Having a robust sustainability policy is non-negotiable these days for organisations. As Environmental, Social and Governance (ESG) issues continue to top businesses’ priority lists, HR is increasingly being called upon to implement and facilitate companies’ Corporate Social Responsibility (CSR) policies. This is another item to add to HR’s busy agenda, so how can People Management teams implement, promote and drive forwards environmental sustainability initiatives in the workplace?
Recruitment and retention focus
A company’s sustainability practices can be a deal breaker for current and prospective employees. Job seekers are actively looking to work for organsiations that take climate change seriously and are more educated on environmental issues than ever before. In fact, a report from IBM found that one in three respondents who changed jobs last year took up a role with an employer they perceived to be either more environmentally sustainable (35%) or socially responsible (40%) and a further third (34%) opted for jobs where they were able to directly influence environmentally sustainable outcomes.
Figures also show that by 2029, the workforce will mainly comprise millennials and Gen Z and this well-informed demographic takes sustainability seriously in all areas of their lives. The need for transparency is evident, and HR must ensure that its policies on sustainability stand up to scrutiny.
In the past, the creation of a sustainability policy was left up to the discretion of the business owners, but now national and international laws, global regulations and policies are in place to ensure businesses play a part in addressing the climate challenge.
Here are five ways that HR can drive forward its company sustainability initiatives:
Garner feedback – and act on it
Sustainability is a shared issue so it follows that the question of what employees would like to see implemented should be asked. Pulse surveys, suggestion boxes, and employee focus groups, spearheaded by HR are a great way to generate ideas and unearth innovation. HR can then action the most appropriate suggestions and employees are far more likely to get behind them and make these a part of the culture going forwards. Over time, the business’s values and demands might shift but by keeping the conversation going on sustainability, HR can keep a finger on the pulse of what is important to employees, prioritise the actions needed – and thus contribute to an improved employee experience and fulfil its corporate sustainability responsibilities.
Appoint sustainability champions
Building a ‘green team’ from your employee pool is an ideal way to have an impact on sustainability drives. Not only will you be able to maximise their enthusiasm, but it also puts the responsibility into the hands of the employees themselves. Global companies often have a specific person, a sustainability officer for example, or a team that heads up CSR in the organisation. Smaller companies can spread the responsibility across individuals and, providing this is signed off by the board, HR can take a back seat and let the people who really want to make a difference run with their ideas.
It is important to add that modelling positive behaviours around sustainability from the leadership is also key – if the leaders are seen to be taking climate change seriously, then employees are more likely to get behind any initiatives.
Consider hybrid working as the norm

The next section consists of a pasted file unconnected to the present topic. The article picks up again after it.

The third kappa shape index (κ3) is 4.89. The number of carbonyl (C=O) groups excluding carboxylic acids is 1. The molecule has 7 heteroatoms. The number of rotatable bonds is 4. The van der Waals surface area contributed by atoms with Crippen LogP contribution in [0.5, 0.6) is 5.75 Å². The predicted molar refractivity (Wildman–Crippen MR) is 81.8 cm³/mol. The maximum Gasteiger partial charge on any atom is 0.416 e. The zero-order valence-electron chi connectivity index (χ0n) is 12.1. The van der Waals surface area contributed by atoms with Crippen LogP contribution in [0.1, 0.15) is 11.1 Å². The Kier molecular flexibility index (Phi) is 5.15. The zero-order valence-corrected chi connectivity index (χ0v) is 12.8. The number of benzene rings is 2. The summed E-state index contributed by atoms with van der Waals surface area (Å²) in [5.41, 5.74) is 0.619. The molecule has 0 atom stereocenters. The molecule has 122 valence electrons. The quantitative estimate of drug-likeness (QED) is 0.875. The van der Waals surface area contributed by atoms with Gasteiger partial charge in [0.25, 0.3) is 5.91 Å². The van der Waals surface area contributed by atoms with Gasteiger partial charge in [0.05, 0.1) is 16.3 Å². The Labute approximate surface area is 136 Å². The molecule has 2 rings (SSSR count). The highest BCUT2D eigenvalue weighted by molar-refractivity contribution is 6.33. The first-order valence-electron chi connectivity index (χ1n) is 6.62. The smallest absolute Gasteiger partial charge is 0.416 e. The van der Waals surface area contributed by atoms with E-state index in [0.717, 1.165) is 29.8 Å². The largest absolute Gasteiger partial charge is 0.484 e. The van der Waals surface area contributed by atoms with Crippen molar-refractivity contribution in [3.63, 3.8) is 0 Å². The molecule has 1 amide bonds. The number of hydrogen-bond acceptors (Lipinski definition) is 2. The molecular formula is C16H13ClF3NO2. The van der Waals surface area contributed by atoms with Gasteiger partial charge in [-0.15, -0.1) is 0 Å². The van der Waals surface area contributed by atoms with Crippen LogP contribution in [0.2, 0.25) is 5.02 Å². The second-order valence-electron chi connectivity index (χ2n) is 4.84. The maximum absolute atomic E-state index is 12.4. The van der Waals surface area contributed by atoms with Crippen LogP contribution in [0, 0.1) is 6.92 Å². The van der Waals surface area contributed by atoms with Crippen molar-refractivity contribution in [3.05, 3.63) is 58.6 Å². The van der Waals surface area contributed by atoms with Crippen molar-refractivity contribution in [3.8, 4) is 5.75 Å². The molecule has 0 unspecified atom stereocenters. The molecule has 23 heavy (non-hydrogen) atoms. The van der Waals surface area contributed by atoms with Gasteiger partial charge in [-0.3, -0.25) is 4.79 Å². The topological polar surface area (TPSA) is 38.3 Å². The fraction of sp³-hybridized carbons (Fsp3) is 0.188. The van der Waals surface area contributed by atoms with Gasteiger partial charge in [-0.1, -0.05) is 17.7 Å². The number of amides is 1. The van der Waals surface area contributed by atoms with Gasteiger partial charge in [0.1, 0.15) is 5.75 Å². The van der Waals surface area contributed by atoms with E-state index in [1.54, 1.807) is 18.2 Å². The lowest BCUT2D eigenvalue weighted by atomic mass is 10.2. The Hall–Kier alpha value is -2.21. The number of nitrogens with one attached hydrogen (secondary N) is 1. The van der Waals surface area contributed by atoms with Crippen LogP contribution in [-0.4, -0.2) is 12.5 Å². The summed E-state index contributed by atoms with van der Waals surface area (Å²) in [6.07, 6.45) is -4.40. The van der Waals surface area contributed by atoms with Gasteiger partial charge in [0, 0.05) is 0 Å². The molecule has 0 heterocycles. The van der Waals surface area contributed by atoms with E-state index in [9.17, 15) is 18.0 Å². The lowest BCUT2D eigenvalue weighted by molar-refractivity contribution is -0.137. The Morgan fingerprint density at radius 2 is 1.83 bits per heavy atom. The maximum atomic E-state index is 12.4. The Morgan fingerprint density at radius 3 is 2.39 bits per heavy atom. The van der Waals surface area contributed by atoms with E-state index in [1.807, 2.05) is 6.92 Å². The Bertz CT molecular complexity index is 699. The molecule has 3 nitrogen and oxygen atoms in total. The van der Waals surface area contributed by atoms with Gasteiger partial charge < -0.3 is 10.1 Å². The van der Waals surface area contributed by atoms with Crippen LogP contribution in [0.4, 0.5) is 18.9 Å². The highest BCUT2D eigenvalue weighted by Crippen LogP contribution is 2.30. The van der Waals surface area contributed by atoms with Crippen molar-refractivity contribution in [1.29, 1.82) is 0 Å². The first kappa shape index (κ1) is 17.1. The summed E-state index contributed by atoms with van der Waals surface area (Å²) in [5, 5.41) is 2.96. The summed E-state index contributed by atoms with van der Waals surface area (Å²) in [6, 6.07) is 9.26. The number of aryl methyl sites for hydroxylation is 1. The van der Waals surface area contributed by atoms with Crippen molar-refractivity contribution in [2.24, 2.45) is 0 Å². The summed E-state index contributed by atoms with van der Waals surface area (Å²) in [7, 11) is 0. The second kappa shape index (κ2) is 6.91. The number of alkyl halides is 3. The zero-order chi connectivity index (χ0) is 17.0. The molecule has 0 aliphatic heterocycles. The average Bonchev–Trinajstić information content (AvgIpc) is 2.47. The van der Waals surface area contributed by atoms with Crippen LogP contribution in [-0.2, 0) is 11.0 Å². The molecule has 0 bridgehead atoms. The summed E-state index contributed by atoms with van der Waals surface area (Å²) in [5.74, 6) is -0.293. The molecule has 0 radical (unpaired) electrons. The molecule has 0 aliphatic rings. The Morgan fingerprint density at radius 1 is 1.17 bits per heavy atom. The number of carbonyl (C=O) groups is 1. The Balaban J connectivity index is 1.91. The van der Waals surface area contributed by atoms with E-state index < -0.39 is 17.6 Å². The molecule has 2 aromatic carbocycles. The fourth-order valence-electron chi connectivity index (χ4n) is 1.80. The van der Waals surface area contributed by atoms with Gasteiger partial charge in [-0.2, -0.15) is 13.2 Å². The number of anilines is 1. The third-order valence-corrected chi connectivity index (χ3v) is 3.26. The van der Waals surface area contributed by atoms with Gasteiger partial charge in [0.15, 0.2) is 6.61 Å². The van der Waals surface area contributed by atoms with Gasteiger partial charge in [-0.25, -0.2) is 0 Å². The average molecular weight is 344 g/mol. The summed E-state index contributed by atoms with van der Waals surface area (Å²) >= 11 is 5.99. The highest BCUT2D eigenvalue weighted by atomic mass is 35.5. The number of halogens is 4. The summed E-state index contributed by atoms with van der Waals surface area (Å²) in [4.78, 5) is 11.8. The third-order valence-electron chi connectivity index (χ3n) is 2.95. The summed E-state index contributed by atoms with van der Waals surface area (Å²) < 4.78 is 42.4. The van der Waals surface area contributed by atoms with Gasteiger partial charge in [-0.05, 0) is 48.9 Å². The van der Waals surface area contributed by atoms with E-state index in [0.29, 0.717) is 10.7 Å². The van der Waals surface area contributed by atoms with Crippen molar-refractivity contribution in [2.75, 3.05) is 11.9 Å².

The new normal post-Covid workplace has seen companies quickly adopt hybrid working practices in order to facilitate workers’ demands for flexibility, but this also aligns with the green agenda too. A recent study of over 1000 decision-makers by the CIPD found that more than three-quarters of respondents’ organisations (78%) allow hybrid working while just 8% don’t. HR can help formulate policies on hybrid working and travel to help CSR initiatives such as reducing energy usage at work and implementing more sustainable IT practices. Again, some of the responsibility falls on the employee to help facilitate these working methods, but with strong policies in place, hybrid working can support the wider sustainability drive within the organisation.
Promote community initiatives
Volunteering is one unifying activity that can help enforce an organisation’s CSR policy and allows those individuals who want to get involved in doing something tangible for their local community to facilitate this. HR can also make volunteering a part of its wellbeing strategy and can support a charity that the organisation promotes. This can be voted for by the workforce, giving ownership to employees and allowing them to decide on the causes that mean the most to them.
Maximising green employee benefits
If you have an employee benefits platform or offer your people some kind of reward and recognition programme, embedding sustainability options in these is a great way of engaging those who are interested in environmental initiatives. Things like salary sacrifice for electric cars and cycle-to-work, plant-a-tree schemes and rewards for taking part in green-focused activities is an easy win for HR managers wanting to encourage company sustainability practices.
A whole organisation approach
Sustainability isn’t the responsibility of one particular department in a company but a whole organisational concern. That said it can often fall on HR’s shoulders. Transparency is everything and employers need to put their money where their mouths are to ensure that everyone is on the same page, supporting and promoting any sustainability initiatives.
With HR delegating responsibilities across the organisation, it will be able to maintain momentum, increase awareness of the green agenda and ensure the company is achieving its sustainability responsibilities while remaining aligned with the wider business goals.